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THE COUNT D'ARTOIS. * The Comte d'Artois sustains still better the representation of his place. He is eloquent, lively, engage ing in the highest degree, of a decided character, full of energy and activity. In a word he is a brave, honourable, and accomplished cavalier. Their brethren of royalty, if they were true to their own cause and interest, instead of relegating these illustrious persons to an obscure town, would bring them forward in their courts and camps, and exhibit them to, what they would speedily obtain, the esteem, respect, and affection of mankind.


This Brissot had been in the lowest and basest employ under the deposed monarchy: a sort of thief-taker, or spy of police, in which character he acted after the manner of persons in that description. He had been employed by his master, the lieutenant de police, for a considerable time in London, in the same or some such honourable occupation. The revolution which has brought forward all merit of that kind, raised him, with others of a similar class and disposition, to fame and eminence. On the revolution he became a publisher of an infamous newspaper, which he still continues. He is charged, and I believe justly, as the first mover of the troubles in Hispaniola. There is no wickedness, if I am rightly informed, in which he is not versed, and of which he is not perfectly capable. His quality of news-writer, now an employment of the first dignity in France, and his practices and principles, procured his election into the assembly, where he is one of the leading members.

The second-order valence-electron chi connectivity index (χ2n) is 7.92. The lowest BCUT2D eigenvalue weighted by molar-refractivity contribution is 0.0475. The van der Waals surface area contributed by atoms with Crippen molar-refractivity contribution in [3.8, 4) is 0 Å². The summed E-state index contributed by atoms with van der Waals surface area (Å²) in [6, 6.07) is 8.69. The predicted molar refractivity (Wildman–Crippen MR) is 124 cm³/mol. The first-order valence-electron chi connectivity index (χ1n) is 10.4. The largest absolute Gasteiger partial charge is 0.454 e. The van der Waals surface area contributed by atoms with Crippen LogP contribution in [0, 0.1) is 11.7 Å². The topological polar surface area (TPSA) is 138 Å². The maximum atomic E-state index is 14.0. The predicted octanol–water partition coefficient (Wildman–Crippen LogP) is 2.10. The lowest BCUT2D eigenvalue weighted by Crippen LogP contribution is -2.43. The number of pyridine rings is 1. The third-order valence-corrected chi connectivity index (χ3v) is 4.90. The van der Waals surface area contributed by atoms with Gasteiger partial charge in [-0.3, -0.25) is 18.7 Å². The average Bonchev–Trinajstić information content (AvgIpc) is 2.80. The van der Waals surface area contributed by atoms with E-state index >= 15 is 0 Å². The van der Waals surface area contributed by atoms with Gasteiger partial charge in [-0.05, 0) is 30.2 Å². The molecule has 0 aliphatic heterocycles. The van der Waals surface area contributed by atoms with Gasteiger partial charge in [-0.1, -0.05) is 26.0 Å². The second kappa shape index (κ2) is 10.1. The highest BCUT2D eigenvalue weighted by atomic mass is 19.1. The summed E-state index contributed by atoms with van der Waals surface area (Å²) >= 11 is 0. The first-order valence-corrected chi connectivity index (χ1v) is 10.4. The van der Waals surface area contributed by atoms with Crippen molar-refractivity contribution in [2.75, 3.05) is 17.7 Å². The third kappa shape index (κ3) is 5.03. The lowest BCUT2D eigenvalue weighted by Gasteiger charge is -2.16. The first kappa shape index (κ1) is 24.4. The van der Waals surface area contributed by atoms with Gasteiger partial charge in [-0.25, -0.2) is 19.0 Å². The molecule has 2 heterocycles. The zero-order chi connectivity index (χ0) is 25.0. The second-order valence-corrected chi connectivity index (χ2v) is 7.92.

* Now Monsieur.


There is in the ecclesiastical state, a personage who seems capable of acting (but with more force and steadiness) the part of the Tribune Rienzi. The people once inflamed will not be destitute of a leader. They have such an one already in the Cardinal or Archbishop Buon Campagna. He is, of all men, if I am not ill informed, the most turbulent, seditious, intriguing, bold, and desperate. He is not at all made for a Roman of the present day. I think he lately held the first office of their state, that of great chamberlain, which is equivalent to high treasurer. At present he is out of employment, and in disgrace. If he should be elected Pope, or even come to have any weight with a new Pope, he will infallibly conjure up a democratic spirit in that country. He may indeed be able to effect it without these advantages. The next interregnum will probably shew more of him.

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